"We write to acknowledge the receipt of your letter dated December 15; and we beg to say that many of its statements are so entirely untrue, and its perversions regarding the course of action in question so very sad, that, for ourselves, we do not think it would be the path of godly wisdom to read it to the saints at Rawstorne Street. We have also submitted it to the brethren here who are watching and caring for the saints, and they, for the same reasons we have assigned, have counselled us to decline reading it. In addition to your letter a communication has been received from Mr. T. by the same post, in which also we are jointly concerned, and, we may add, that our remarks above, relative to the document received from yourselves, apply in a much stronger degree to his communication. We feel persuaded that if he had been better informed on the facts about which he has written, such statements and allegations as his letter contains could never have been written.

"We remain, dear brethren,

 "Yours in Christian regard,


     "HENRY G-H,

"To Messrs. C-w, Newton, S., B., and D."

154 It may be well to add that the printed correspondence did not arrive in town for a fortnight after the date of this letter, so that there was ample time for its insertion. The real truth was that the conduct of the five above named had produced entire distrust; and hence the briefness of the reply. But the "Correspondence" and "Remonstrance" were. so very bad as to draw forth from Messrs. D-n and G-h a letter, which I have since seen, of a very different character; that is, couched in terms of severity quite unusual with either, and declining, from their estimate of the proceedings of these five, any further correspondence. This, from its date, could not have found a place in the Plymouth publication.* The one just read belonged to it, and hence I have added it here.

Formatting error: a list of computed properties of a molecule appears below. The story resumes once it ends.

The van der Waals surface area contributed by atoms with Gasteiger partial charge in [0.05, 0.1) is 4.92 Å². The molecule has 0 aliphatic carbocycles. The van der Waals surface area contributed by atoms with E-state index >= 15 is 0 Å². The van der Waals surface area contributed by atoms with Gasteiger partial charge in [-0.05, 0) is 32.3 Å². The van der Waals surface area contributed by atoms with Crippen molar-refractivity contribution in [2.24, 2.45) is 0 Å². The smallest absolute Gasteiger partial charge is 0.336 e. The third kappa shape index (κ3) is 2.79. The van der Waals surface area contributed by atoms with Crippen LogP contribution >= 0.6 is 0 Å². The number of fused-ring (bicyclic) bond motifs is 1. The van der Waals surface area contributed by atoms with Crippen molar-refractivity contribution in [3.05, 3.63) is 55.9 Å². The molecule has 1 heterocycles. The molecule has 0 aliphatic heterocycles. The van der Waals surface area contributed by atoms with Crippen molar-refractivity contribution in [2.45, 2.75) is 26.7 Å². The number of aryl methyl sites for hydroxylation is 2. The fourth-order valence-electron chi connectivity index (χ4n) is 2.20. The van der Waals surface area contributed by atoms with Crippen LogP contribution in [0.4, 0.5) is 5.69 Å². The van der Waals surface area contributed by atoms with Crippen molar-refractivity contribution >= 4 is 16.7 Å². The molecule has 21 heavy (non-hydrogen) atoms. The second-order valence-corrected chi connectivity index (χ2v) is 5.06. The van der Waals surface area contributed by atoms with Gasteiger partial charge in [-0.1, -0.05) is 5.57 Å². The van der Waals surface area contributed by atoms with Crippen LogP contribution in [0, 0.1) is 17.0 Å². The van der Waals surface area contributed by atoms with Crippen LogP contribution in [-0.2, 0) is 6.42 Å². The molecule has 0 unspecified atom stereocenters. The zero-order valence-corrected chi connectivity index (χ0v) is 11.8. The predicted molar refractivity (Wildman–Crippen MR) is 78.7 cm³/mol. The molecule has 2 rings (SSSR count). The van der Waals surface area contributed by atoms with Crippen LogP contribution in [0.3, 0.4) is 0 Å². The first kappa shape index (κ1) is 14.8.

{* The brethren D-n and G-h thinking it desirable that all should appear, it is printed at the close of this.}

There are two or three points in the "Reasons" it may be advisable not to leave unnoticed.

To say that silence (p. 4) was the ordinary mode of acting in ordinary cases of unfounded accusation is surely monstrous: I mean, the pretence that they acted on this ground, when there had been repeated meetings of fifteen brethren about matters out of which this arose. Mr. H. had refused ministering; I had left communion; Messrs. H. and N-r had gone and told Mr. N. his account was untrue; ten brethren were there from a distance for investigation; some two hundred or so, though not having formally separated, had ceased going to the Lord's table; and these four (who, if you will believe them, ought to govern the consciences of the congregation without a debate) feel, after a public statement to three hundred impugning Mr. N.'s moral character, that they had nothing to do. The pretension indeed of these four to be in this position is quite sufficient to make any statement after it possible.

Next it is said Mr. Newton had in such things the confidence of the whole body. As to those without, I say nothing: people must ask those without. But this I affirm, he had not in such things the confidence of the whole body. The fact was this: very many took all he said in statement or doctrine;* the majority exercised no conscience at all. But there were intelligent, godly, independent minds, who were long and thoroughly dissatisfied "in such things": and this the signers of these "Reasons" know as well as I do.

{*It was said by a most active sister that, if Mr. N. taught what she could not find in the Bible, she should believe it on this ground - that, he being a teacher raised up of God, she should suppose he had found it, though she had not.